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The post-Leven era of At Vance has been marked by a continual cover art theme, and with it a less speedy take on the 80s revivalism that has been apparent since the band's inception. The quality has naturally taken a downturn in light of this, as a once varied formula that included Helloween inspired glory alongside the typical mid-tempo groove machine, as well as a more virtuosic guitar display and a number of brilliant arrangements of classical works by the likes of Vivaldi and Bach. Essentially, since 2007 Olaf Lenk has opted to stop competing with Malmsteen and Petrossi for who could win the Neo-classical crowd and has jumped on board with the more rock oriented craze spearheaded by Masterplan, a fitting eventuality one could argue given that Rick Altzi has been tapped as Jorn Lande's replacement in said band.
Of the 3 latest albums under the At Vance name, "Facing Your Enemy" is arguably the most formulaic and stylized, following the AOR format to the point of shedding the power metal style and having a bit more in common with Whitesnake and Ratt than previously. Granted, while the rhythm section and riff attack are far more simplified, they are consistently heavier than said 80s icons and does bring to mind the laid back yet hard-hitting character of Masterplan's "Aeronautics". There are semblances of a slightly faster formula at work on songs like "Heaven Is Calling" and "Eyes Of A Stranger" that are reminiscent of faster songs heard out of Dio or Astral Doors, but barring perhaps the brief instrumental "March Of The Dwarf", nothing on here can qualify as speed metal per say.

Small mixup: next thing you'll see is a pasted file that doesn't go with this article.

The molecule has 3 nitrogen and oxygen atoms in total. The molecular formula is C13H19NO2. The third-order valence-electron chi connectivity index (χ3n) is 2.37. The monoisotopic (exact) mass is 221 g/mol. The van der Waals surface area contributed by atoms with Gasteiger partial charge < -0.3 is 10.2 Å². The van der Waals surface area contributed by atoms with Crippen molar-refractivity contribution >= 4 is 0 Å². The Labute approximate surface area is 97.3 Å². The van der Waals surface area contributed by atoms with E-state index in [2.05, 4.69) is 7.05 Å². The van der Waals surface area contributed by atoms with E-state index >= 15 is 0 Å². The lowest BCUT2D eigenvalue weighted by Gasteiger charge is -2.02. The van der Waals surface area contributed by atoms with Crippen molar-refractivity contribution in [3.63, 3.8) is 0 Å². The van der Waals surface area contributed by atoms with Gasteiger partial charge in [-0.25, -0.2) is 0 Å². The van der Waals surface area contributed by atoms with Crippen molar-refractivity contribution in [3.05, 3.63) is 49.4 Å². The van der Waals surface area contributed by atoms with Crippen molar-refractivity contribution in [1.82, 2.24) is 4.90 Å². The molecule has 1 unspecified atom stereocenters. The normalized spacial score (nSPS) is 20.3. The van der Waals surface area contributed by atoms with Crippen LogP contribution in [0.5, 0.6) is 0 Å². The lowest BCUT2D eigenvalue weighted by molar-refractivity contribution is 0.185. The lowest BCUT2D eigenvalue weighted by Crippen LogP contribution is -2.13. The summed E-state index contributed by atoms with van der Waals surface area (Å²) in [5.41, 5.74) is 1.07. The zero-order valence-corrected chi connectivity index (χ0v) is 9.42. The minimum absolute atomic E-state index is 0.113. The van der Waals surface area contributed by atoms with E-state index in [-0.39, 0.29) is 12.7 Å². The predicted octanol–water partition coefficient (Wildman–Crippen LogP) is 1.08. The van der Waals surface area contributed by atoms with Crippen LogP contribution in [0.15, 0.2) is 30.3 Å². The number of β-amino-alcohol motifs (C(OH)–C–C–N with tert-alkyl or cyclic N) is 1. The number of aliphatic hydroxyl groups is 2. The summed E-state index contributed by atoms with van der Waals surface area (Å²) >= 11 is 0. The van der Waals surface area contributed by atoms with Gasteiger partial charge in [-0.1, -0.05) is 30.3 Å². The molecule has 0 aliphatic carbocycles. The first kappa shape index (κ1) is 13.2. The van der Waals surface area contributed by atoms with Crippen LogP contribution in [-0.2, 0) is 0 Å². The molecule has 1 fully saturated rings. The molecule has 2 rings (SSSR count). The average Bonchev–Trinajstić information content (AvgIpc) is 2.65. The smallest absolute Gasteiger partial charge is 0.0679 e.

The majority of this album is an exercise in slow paced, melodic fanfare that conjures up some occasional inklings of "Chained" and "The Evil In You", particularly the title songs of said albums. The two most auspicious and memorable of these being the lead off single "Tokyo", which listens like it a heavier variation on the sort of keyboard oriented music that graced the soundtrack of a number of iconic 80s movies, and the slow trudging title song "Facing Your Enemy", taking after the title songs of the two Leven era albums with an even smoother melodic contour. Altzi's vocals are loud, gritty and bombastic, perfectly matching the sort of David Coverdale sound that has made a comeback lately. Much of the album tends to follow the lead of these two songs, save the 2 token ballads "Don't Dream" (heavy on the keyboards and light on metallic edge) and "Things I Never Needed" which might lead to Lenk getting slapped with another lawsuit, this time by Boston songwriter Tom Schultz for its heavy similarity to said band's 80s AOR ballad hit "Amanda".
If one discounts the ballads and sticks to the rest of this album, this is a decent listen, though not quite up to snuff with the glorious "Only Human" or the mythic "Dragonchaser". Anyone who needs their Masterplan fix and need more than the new upcoming album featuring the same vocalist, "Facing Your Enemy" will definitely take the edge off. Olaf Lenk hasn't jumped the shark as of yet, but hopefully he'll put a little more flash into the next At Vance offering so as to remind his steadfast following of how they first fell in love with their sound, the writer of this review being among them.